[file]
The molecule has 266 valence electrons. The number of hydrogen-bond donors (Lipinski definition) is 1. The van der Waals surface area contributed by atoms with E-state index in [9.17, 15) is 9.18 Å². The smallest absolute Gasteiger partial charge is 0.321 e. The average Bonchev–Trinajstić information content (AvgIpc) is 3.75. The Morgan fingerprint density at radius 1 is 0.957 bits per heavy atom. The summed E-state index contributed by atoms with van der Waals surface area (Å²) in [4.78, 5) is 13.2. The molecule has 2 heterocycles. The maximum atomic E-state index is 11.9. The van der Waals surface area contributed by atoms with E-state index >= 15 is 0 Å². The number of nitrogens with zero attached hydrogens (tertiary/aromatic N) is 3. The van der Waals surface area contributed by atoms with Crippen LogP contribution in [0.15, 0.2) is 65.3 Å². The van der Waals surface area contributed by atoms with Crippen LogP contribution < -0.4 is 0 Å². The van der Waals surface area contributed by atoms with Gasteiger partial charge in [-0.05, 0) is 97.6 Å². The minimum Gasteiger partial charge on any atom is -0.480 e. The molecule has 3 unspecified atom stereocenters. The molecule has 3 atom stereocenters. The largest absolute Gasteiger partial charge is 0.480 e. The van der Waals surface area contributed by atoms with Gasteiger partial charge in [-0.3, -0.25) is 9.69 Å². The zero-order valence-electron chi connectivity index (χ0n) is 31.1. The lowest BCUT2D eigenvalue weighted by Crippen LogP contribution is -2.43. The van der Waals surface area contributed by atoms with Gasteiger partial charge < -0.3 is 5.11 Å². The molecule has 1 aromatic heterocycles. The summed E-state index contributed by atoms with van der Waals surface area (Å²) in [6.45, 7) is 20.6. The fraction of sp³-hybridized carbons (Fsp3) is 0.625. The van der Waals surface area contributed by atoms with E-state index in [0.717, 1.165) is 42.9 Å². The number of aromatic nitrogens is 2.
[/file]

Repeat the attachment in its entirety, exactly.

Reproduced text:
The molecule has 266 valence electrons. The number of hydrogen-bond donors (Lipinski definition) is 1. The van der Waals surface area contributed by atoms with E-state index in [9.17, 15) is 9.18 Å². The smallest absolute Gasteiger partial charge is 0.321 e. The average Bonchev–Trinajstić information content (AvgIpc) is 3.75. The Morgan fingerprint density at radius 1 is 0.957 bits per heavy atom. The summed E-state index contributed by atoms with van der Waals surface area (Å²) in [4.78, 5) is 13.2. The molecule has 2 heterocycles. The maximum atomic E-state index is 11.9. The van der Waals surface area contributed by atoms with E-state index >= 15 is 0 Å². The number of nitrogens with zero attached hydrogens (tertiary/aromatic N) is 3. The van der Waals surface area contributed by atoms with Crippen LogP contribution in [0.15, 0.2) is 65.3 Å². The van der Waals surface area contributed by atoms with Crippen LogP contribution < -0.4 is 0 Å². The van der Waals surface area contributed by atoms with Gasteiger partial charge in [-0.05, 0) is 97.6 Å². The minimum Gasteiger partial charge on any atom is -0.480 e. The molecule has 3 unspecified atom stereocenters. The molecule has 3 atom stereocenters. The largest absolute Gasteiger partial charge is 0.480 e. The van der Waals surface area contributed by atoms with Gasteiger partial charge in [-0.3, -0.25) is 9.69 Å². The zero-order valence-electron chi connectivity index (χ0n) is 31.1. The lowest BCUT2D eigenvalue weighted by Crippen LogP contribution is -2.43. The van der Waals surface area contributed by atoms with Gasteiger partial charge < -0.3 is 5.11 Å². The molecule has 1 aromatic heterocycles. The summed E-state index contributed by atoms with van der Waals surface area (Å²) in [6.45, 7) is 20.6. The fraction of sp³-hybridized carbons (Fsp3) is 0.625. The van der Waals surface area contributed by atoms with E-state index in [0.717, 1.165) is 42.9 Å². The number of aromatic nitrogens is 2.